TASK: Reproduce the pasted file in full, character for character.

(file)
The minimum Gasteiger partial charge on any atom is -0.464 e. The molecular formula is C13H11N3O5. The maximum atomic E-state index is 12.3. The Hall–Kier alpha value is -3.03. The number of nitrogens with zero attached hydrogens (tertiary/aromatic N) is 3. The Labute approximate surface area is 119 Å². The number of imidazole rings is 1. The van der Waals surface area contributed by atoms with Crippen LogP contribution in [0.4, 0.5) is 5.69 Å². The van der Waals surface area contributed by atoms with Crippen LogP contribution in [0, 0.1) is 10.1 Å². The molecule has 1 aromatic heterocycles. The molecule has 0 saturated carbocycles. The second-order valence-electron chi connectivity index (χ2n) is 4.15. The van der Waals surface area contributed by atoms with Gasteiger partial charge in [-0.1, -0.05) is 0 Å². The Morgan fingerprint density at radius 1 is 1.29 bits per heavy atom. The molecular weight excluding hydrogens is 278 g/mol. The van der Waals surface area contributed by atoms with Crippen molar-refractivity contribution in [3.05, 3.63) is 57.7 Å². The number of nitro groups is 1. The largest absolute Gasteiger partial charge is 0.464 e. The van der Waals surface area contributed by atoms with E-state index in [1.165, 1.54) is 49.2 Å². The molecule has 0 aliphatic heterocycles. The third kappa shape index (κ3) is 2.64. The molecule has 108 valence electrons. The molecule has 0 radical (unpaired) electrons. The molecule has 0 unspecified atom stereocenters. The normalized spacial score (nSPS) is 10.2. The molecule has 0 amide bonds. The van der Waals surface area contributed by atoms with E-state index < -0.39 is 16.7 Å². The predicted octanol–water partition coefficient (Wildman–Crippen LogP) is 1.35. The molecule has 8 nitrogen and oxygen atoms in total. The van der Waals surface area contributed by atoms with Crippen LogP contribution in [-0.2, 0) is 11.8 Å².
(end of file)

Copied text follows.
The minimum Gasteiger partial charge on any atom is -0.464 e. The molecular formula is C13H11N3O5. The maximum atomic E-state index is 12.3. The Hall–Kier alpha value is -3.03. The number of nitrogens with zero attached hydrogens (tertiary/aromatic N) is 3. The Labute approximate surface area is 119 Å². The number of imidazole rings is 1. The van der Waals surface area contributed by atoms with Crippen LogP contribution in [0.4, 0.5) is 5.69 Å². The van der Waals surface area contributed by atoms with Crippen LogP contribution in [0, 0.1) is 10.1 Å². The molecule has 1 aromatic heterocycles. The molecule has 0 saturated carbocycles. The second-order valence-electron chi connectivity index (χ2n) is 4.15. The van der Waals surface area contributed by atoms with Gasteiger partial charge in [-0.1, -0.05) is 0 Å². The Morgan fingerprint density at radius 1 is 1.29 bits per heavy atom. The molecular weight excluding hydrogens is 278 g/mol. The van der Waals surface area contributed by atoms with Crippen molar-refractivity contribution in [3.05, 3.63) is 57.7 Å². The number of nitro groups is 1. The largest absolute Gasteiger partial charge is 0.464 e. The van der Waals surface area contributed by atoms with E-state index in [1.165, 1.54) is 49.2 Å². The molecule has 0 aliphatic heterocycles. The third kappa shape index (κ3) is 2.64. The molecule has 108 valence electrons. The molecule has 0 radical (unpaired) electrons. The molecule has 0 unspecified atom stereocenters. The normalized spacial score (nSPS) is 10.2. The molecule has 0 amide bonds. The van der Waals surface area contributed by atoms with E-state index < -0.39 is 16.7 Å². The predicted octanol–water partition coefficient (Wildman–Crippen LogP) is 1.35. The molecule has 8 nitrogen and oxygen atoms in total. The van der Waals surface area contributed by atoms with Crippen LogP contribution in [-0.2, 0) is 11.8 Å².